My addiction became a very expensive habit. I had always heard if you worked at a strip club, you would make a lot of money. One of my friends was stripping and she told me how much money she made. I got involved in stripping and at that point, I just didn't love myself. I was willing to do anything to get my fix.

My lowest point was when I was living on the streets with no home to go to. I didn't know when I was gonna eat from day to day because every bit of money I had was spent on drugs. I was so physically addicted to heroin that it was all about not feeling sick anymore.

...there's only one way with drugs and that's death

Heroin was one of the most ultimate highs, but it was the worst feeling when you come off of it. You have dry sweats, you're shaking uncontrollably, but you just have to go through it. Your body aches like the flu, but a million times worse. You can't convince a heroin addict that they're not dying because it's so physically painful. The mind of an addict is just insanity because you go back to it time after time knowing what you're gonna go through. It doesn't matter; you just strive for that high.

When you're in your addiction, you're not thinking about anything else. You don't think about 20 minutes from now. All you think about is getting what you want at that point. There's no thinking of consequences. I ended up in jail twice and I now have a theft felony on my record. When you're in the midst of addiction, you're just lost. You don't know where to turn. I felt like there was no way out. Either I was gonna get help or I was gonna die a drug addict.

Drugs took away everything. Drugs took my self-respect, my dignity, my family. It took away everything that I was. I was a totally different person when I was on drugs. Here I was, a really good kid when I was growing up. Then, I was filled with anger and resentment and all the other negative things that made up my life. It was all a result of using drugs the first time.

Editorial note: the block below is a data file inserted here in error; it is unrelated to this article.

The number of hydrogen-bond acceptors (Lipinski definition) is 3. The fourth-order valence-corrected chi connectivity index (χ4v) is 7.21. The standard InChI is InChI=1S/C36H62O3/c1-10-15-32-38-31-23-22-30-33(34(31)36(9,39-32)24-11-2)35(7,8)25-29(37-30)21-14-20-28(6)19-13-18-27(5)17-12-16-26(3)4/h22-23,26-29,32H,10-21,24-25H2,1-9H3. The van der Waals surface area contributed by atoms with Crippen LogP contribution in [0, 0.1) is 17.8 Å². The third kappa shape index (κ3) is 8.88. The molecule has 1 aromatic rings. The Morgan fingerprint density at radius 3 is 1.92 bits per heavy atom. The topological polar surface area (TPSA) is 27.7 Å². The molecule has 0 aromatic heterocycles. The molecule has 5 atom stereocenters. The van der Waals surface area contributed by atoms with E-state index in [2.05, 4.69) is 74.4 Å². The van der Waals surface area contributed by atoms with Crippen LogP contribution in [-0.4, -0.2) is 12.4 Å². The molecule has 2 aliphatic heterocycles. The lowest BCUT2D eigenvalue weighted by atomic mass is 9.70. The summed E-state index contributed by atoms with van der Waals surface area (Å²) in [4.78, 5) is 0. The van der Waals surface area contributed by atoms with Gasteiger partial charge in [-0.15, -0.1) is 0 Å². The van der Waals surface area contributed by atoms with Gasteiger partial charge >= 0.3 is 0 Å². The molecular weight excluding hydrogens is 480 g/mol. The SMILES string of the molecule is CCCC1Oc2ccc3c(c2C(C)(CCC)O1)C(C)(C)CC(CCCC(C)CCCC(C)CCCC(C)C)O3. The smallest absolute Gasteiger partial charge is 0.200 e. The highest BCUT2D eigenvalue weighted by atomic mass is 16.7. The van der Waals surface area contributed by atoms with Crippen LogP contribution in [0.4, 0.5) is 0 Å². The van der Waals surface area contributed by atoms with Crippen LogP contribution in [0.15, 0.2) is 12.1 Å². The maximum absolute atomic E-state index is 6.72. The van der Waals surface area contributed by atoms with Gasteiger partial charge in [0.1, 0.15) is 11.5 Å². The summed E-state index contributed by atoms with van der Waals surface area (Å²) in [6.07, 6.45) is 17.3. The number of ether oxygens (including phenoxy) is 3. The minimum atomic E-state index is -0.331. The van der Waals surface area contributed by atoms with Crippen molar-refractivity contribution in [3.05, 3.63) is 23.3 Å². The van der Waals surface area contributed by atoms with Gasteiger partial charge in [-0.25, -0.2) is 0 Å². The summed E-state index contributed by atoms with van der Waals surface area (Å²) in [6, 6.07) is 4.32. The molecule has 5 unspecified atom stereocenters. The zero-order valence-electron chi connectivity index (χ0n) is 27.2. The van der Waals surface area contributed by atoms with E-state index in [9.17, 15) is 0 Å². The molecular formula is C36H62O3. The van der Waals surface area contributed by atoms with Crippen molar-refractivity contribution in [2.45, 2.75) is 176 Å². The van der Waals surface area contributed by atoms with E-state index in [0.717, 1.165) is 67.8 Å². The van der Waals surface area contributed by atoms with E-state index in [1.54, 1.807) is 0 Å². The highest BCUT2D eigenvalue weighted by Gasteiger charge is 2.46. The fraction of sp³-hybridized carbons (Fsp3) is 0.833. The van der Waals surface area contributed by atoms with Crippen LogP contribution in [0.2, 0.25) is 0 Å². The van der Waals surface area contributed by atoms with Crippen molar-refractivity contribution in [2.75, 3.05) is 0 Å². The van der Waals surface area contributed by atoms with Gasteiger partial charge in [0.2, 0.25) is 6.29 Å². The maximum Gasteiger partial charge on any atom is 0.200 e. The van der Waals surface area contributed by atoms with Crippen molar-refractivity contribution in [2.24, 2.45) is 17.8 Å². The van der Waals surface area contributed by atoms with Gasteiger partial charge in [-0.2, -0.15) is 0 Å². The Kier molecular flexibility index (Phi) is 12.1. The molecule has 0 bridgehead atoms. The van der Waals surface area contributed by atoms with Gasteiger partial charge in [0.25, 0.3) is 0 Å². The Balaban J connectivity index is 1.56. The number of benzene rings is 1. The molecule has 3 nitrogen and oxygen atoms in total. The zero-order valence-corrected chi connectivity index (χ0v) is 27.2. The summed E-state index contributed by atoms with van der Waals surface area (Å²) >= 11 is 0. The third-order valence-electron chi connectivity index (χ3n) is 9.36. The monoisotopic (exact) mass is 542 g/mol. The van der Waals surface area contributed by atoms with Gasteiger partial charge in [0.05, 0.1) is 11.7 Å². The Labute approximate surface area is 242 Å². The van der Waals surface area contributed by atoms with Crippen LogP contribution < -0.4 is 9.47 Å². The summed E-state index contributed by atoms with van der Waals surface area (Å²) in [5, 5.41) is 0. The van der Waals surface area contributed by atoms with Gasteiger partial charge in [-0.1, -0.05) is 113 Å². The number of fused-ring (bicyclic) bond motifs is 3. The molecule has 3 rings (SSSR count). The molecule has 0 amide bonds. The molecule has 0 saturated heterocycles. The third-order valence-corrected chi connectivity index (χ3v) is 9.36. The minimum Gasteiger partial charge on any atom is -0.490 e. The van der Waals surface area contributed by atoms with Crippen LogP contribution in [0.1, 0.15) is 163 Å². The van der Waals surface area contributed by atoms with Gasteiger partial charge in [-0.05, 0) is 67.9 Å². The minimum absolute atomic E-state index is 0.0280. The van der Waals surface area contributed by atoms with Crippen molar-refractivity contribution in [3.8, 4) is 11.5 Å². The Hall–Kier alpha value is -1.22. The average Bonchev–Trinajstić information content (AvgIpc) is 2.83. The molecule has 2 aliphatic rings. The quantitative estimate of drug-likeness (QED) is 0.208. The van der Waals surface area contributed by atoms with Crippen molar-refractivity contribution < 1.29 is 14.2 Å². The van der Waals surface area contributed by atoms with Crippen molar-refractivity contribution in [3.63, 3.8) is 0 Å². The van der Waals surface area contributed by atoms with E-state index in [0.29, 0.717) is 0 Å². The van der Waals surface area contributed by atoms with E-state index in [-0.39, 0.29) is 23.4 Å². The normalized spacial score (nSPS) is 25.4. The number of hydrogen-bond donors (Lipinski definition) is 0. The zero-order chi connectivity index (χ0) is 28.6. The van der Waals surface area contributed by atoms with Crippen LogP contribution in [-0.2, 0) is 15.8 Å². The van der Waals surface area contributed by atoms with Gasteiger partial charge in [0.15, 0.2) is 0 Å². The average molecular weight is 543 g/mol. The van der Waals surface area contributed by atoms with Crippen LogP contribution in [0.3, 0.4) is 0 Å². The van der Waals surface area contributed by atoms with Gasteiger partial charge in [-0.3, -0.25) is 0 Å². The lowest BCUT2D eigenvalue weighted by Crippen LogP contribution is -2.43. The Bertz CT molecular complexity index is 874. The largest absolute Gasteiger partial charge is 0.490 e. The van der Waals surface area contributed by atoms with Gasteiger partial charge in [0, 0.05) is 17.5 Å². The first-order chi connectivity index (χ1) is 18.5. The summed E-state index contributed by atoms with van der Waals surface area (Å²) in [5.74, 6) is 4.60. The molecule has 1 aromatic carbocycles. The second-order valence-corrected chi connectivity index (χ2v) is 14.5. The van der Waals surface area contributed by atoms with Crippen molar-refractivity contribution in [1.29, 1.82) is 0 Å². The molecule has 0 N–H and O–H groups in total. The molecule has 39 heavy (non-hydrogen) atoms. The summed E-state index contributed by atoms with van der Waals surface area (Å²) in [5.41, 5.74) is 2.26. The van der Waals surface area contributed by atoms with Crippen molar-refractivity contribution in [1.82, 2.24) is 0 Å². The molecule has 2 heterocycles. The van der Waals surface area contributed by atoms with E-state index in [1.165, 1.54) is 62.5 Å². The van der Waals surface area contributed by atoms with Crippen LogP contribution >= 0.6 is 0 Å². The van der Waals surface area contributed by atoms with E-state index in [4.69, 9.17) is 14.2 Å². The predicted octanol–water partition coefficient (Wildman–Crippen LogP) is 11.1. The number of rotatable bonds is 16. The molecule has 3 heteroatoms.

If I were speaking to a 14-year-old, I would tell them that there's only one way with drugs and that's death. With drugs there is either death or prison. It's a miserable life that just consumes you.

teen challenge has taught me so many wonderful things. it's taught me patience. it's given me a hope for the future. it's given me a foundation to build my life on from this point forward.

One day, I looked in the mirror and said, "This is not me. I can't do this anymore." I was so broken and hopeless. Finally, I went to my mom's doorstep and begged for help. I knew that if I were to keep going, I would have ended up killing myself. I asked my mom, "Please help me. I need help to do this." She said, "If you are serious about getting help, there is this program called Teen Challenge." I told her I was serious and I would do whatever it takes and here I am today.

I've been in Teen Challenge for 11 and a-half months now. I have about two more weeks left and my plan is to go back to college. I'm gonna get my education degree and become a teacher. I want to work with high school students because I think my experience can encourage them.

When I came into the program, I thought that I was gonna be able to get my parents' trust back, I would get clean for a year and then I would be fine. Teen Challenge has given me so much more. Teen Challenge has taught me so many wonderful things. It's taught me patience. It's given me a hope for the future. It's given me a foundation to build my life on from this point forward. Teen Challenge is a brand new chapter in my life. Teen Challenge is the beginning of the rest of my life.